“If one nation, especially the biggest nation... if they do not recognise a problem, then we will have trouble dealing with the causes”, General Denis Mercier, NATO’s supreme allied commander for transformation, told Reuters.

Carlos Barria / Reuters
Campaigners fear Donald Trump could back out of the Paris Agreement.

When asked whether he was concerned about Trump’s attitude to climate change and the environment, Fiennes said: “I am concerned about anybody who wants to ignore the bad things which are happening in an atmosphere which could be changed by the sensible self preserving, i.e. humans, who want to preserve their existence for longer in the face of this threat.

“It would be very stupid to put temporary business interests for your own generation ahead of the survival chances of your next generations.

“So whether you’re Donald Trump or Mrs May, then you should do the best you possibly can to use science to help get climatic change under control.”

Asked whether he thinks enough is being done to slow down climate change, Fiennes said: “Whenever you have done something against climate change then you should immediately start on the next thing. Never say it’s enough.”

Fiennes is currently more than half way through the Global Reach Challenge in aid of Marie Curie.

The challenge involves climbing the highest mountain on all seven continents and crossing both polar ice caps.

He is preparing to travel next week to take on Denali in Alaska, North America’s tallest mountain, which stands at 6,194m.

The veteran explorer was disappointed not to summit Carstensz in Papau New Guinea last month, which he thinks is the easiest of the seven mountains he is climbing.

Fearing he was suffering from an angina attack while he was at basecamp, Fiennes abandoned the trip.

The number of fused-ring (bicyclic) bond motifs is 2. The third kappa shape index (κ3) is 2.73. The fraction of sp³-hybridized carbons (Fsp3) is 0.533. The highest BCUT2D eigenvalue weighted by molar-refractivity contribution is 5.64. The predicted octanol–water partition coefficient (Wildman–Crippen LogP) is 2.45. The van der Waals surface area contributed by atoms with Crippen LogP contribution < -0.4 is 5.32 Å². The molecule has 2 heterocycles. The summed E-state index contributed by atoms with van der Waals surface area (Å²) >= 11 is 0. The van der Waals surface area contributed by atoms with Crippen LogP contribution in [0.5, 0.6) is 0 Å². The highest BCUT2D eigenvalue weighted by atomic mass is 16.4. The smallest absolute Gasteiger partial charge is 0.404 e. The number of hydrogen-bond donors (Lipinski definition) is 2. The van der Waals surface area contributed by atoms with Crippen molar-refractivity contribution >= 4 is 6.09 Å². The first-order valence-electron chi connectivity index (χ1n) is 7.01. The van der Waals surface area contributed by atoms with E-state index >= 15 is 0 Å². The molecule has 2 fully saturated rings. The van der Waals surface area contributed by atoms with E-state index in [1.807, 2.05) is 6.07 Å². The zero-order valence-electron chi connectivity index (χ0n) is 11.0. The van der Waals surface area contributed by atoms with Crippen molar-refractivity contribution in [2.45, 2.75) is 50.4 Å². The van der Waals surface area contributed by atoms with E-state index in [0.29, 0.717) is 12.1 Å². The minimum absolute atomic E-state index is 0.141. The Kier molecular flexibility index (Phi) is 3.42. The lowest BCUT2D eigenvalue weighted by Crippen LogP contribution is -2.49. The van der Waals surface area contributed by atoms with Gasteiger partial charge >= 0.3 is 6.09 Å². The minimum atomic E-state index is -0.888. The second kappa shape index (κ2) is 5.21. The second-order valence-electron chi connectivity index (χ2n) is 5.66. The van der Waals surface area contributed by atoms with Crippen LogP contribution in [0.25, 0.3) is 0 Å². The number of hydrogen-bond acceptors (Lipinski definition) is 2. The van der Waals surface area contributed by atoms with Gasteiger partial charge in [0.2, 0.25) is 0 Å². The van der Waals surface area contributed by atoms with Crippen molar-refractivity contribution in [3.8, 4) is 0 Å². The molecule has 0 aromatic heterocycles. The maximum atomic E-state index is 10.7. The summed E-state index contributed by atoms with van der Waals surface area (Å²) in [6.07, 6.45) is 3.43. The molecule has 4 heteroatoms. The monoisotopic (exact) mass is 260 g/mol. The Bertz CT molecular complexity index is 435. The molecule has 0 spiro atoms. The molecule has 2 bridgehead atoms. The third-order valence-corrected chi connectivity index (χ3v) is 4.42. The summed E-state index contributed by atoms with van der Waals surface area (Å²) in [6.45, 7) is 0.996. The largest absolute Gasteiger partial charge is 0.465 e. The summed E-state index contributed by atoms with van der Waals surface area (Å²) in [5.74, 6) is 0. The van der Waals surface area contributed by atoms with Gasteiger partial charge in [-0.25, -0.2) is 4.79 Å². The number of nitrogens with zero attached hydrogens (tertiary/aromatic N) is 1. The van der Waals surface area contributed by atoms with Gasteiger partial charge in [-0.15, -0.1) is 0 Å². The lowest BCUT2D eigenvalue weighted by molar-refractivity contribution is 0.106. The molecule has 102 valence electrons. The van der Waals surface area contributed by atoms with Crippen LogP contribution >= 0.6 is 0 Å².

David Carter/Marie Curie/PA
Sir Ranulph Fiennes makes his way down Aconcagua in the Andes after being struck down with a bad back.

Back in the UK, he was told by doctors that his heart and his lungs were strong, only to be informed of a surprising cause for the chest pain.

He told HuffPost: “The lung doctor said ‘your lungs are as strong as ever but there are many cases where people panic that they have got a heart attack which turns out to be indigestion’.

“And it turns out that because I’ve been having to eat spicy Papuan food which I never do, because there’s nothing else to eat, it would have done that.”

Fiennes has also been battling severe back pain, which was the cause for his abandoned bid to summit Aconcagua in the Andes in January.

“I have had deep back injections to try and put that right and we will see but it doesn’t look good at the moment,” he said.

He is “particularly” concerned because it might jeopardise his goal to be the first person to have climbed the seven continents’ highest peaks and crossed both polar caps.

“There is another person in the world,” he said. “I won’t say who because we don’t want to accelerate his efforts, who could do it first.”